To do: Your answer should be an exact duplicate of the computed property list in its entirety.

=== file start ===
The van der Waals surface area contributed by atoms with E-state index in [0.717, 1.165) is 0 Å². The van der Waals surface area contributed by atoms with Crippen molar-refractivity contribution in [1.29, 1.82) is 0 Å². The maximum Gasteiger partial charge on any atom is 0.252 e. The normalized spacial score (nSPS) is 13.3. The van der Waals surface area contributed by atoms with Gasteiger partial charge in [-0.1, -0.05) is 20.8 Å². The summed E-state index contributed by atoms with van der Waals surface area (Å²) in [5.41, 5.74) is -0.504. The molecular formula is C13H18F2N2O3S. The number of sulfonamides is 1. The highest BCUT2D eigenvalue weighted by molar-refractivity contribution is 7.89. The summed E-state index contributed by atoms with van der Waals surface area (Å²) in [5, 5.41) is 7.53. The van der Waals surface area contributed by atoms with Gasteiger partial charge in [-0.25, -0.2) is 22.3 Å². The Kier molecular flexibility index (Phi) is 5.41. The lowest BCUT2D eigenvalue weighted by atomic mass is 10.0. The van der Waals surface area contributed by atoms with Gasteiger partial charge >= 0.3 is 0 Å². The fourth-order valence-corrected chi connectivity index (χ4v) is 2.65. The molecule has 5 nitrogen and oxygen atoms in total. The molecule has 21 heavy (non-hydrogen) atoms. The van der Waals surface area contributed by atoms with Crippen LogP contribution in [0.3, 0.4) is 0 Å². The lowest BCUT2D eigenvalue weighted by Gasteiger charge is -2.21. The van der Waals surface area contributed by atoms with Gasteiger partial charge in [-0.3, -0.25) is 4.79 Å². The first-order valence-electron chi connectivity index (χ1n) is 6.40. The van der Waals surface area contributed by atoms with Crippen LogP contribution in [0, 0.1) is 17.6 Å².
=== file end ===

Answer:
The van der Waals surface area contributed by atoms with E-state index in [0.717, 1.165) is 0 Å². The van der Waals surface area contributed by atoms with Crippen molar-refractivity contribution in [1.29, 1.82) is 0 Å². The maximum Gasteiger partial charge on any atom is 0.252 e. The normalized spacial score (nSPS) is 13.3. The van der Waals surface area contributed by atoms with Gasteiger partial charge in [-0.1, -0.05) is 20.8 Å². The summed E-state index contributed by atoms with van der Waals surface area (Å²) in [5.41, 5.74) is -0.504. The molecular formula is C13H18F2N2O3S. The number of sulfonamides is 1. The highest BCUT2D eigenvalue weighted by molar-refractivity contribution is 7.89. The summed E-state index contributed by atoms with van der Waals surface area (Å²) in [5, 5.41) is 7.53. The van der Waals surface area contributed by atoms with Gasteiger partial charge in [-0.25, -0.2) is 22.3 Å². The Kier molecular flexibility index (Phi) is 5.41. The lowest BCUT2D eigenvalue weighted by atomic mass is 10.0. The van der Waals surface area contributed by atoms with Gasteiger partial charge >= 0.3 is 0 Å². The fourth-order valence-corrected chi connectivity index (χ4v) is 2.65. The molecule has 5 nitrogen and oxygen atoms in total. The molecule has 21 heavy (non-hydrogen) atoms. The van der Waals surface area contributed by atoms with Crippen LogP contribution in [0.3, 0.4) is 0 Å². The lowest BCUT2D eigenvalue weighted by Gasteiger charge is -2.21. The van der Waals surface area contributed by atoms with Gasteiger partial charge in [-0.3, -0.25) is 4.79 Å². The first-order valence-electron chi connectivity index (χ1n) is 6.40. The van der Waals surface area contributed by atoms with Crippen LogP contribution in [0, 0.1) is 17.6 Å².